Sunday, September 20, 2009

The Death of Conservatism - Sam Tanenhaus

Sam Tanenhaus' book The Death of Conservatism was highlighted on the September 18, 2009 episode of Bill Moyers' Journal. According to the PBS web site:
Tanenhaus suggested that today’s conservatism is mostly bereft of substantive ideas and instead consists of extreme reactions against the liberal social and policy agenda. He said:

“These radical people on the right – and they include intellectuals and the kinds of personalities we’re seeing on television and radio and also to some extent people marching in the streets – think America has gotten away from them. Theirs is a politics of reclamation and restoration... If you are a free-marketeer, or an evangelical, or a social conservative, or even an authoritarian conservative, you can all agree on one thing: you hate the liberals that are out to destroy us. That’s a very useful form of political organization. I’m not sure it contributes much to our government and society, but it’s politically useful and we’re seeing it again today... The paradox of conservatism is that it gives the overt signs of energy and vitality, but the rigor mortis I described is still there. As a philosophy, as a system of government that all of us can learn from as a means of evaluating ourselves, our social responsibilities, [and] our personal obligations and responsibilities, it has – right now – nothing to offer.”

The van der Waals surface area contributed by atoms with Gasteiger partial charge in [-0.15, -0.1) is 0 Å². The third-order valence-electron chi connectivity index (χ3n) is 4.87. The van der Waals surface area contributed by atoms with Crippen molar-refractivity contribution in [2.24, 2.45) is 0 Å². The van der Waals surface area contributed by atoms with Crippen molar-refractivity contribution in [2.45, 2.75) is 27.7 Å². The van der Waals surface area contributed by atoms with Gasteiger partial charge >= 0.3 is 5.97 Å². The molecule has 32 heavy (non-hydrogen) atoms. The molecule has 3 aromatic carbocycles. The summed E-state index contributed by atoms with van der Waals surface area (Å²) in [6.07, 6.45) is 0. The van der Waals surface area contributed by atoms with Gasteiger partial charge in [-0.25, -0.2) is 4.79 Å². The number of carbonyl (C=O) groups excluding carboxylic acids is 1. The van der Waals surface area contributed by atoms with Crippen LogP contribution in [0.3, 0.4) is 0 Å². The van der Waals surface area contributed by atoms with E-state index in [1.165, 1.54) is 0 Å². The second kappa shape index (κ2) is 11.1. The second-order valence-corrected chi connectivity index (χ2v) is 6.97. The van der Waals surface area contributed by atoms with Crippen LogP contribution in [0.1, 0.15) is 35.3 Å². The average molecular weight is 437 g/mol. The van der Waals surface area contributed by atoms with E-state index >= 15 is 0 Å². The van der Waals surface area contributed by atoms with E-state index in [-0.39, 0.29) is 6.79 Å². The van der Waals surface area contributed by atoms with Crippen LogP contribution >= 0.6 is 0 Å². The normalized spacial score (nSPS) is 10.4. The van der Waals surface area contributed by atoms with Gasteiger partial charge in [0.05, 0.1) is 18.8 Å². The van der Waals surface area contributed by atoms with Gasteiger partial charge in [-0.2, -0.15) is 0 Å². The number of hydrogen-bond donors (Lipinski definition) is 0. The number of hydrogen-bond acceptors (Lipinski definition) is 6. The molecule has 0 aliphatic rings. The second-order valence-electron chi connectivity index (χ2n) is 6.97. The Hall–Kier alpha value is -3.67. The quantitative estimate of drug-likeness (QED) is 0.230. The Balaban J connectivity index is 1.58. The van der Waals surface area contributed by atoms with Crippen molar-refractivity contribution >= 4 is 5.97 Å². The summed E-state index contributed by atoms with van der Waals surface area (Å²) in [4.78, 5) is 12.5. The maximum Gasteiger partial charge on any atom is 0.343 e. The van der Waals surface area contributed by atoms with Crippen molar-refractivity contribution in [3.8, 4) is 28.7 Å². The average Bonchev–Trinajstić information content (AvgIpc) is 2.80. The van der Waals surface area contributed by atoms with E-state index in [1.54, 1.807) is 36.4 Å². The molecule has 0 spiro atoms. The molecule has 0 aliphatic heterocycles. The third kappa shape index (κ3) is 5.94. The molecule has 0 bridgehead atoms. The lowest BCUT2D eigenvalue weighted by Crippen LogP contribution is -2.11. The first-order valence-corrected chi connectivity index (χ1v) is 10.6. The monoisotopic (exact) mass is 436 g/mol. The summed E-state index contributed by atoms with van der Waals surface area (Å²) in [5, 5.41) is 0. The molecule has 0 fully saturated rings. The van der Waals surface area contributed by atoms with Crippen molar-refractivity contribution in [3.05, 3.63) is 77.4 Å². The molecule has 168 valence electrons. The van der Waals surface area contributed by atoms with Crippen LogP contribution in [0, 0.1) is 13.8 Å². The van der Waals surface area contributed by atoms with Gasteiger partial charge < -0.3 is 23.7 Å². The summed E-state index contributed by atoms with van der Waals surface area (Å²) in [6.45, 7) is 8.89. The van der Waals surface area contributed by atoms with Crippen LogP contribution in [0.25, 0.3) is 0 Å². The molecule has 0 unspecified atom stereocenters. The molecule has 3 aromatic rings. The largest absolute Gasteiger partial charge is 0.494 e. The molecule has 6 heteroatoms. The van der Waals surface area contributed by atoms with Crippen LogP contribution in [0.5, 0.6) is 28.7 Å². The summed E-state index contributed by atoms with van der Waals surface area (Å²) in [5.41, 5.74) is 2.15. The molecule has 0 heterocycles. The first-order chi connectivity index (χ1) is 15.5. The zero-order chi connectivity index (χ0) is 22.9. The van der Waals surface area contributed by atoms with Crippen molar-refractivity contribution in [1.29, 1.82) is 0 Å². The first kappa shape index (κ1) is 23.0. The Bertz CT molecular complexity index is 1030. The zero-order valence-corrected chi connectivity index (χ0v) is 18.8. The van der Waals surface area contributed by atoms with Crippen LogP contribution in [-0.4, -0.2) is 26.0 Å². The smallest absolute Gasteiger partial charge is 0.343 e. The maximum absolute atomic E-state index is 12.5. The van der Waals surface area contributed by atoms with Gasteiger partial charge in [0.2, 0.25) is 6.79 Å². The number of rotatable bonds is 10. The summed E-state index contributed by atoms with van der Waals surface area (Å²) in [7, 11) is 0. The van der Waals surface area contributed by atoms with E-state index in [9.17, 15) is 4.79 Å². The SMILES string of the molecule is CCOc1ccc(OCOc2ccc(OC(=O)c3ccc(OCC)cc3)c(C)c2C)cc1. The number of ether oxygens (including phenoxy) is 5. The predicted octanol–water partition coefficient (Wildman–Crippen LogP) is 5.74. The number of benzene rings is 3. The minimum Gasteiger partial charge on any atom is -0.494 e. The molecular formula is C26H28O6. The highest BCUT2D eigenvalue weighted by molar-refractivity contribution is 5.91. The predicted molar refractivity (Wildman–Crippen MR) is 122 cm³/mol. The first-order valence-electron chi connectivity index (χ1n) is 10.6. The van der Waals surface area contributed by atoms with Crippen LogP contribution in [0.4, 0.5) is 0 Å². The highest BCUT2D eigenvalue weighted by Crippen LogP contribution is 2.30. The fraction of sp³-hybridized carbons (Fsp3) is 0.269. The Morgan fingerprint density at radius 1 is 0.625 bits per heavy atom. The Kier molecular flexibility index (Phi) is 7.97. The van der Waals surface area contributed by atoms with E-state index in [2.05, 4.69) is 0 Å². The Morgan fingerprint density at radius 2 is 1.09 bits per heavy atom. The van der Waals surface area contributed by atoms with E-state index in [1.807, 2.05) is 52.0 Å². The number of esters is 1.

Reviewing Tanenhaus’ book in THE NEW CRITERION magazine, Manhattan Institute senior fellow James Piereson argued that Tanenhaus ignores much conservative thought while castigating conservatives for failings that are also common among liberals. He wrote:

“Tanenhaus does not inquire seriously into the reasons why conservatives are uneasy with the welfare state, why some see in it a threat to liberty and others an encouragement to the breakdown of the family and self-government... He acknowledges that there is an important role for conservatism, but it must be a ‘genuine’ conservatism that preserves but does not seek to overturn liberal gains... Many of the sins Tanenhaus attributes to conservatives – overly zealous attachment to principle or ideology, unwillingness to adapt to change, impatience with popular opinion – are on display as much or more among liberals. If Tanenhaus or anyone else wishes to see liberalism in action, he might venture on to an elite college campus where only liberal and leftist views are permitted peaceful expression, or out to Sacramento or up to Albany where liberal Democrats, long in control, have spent their states into near bankruptcy... If conservatism is dead, in short, then so is liberalism, and much else besides.”

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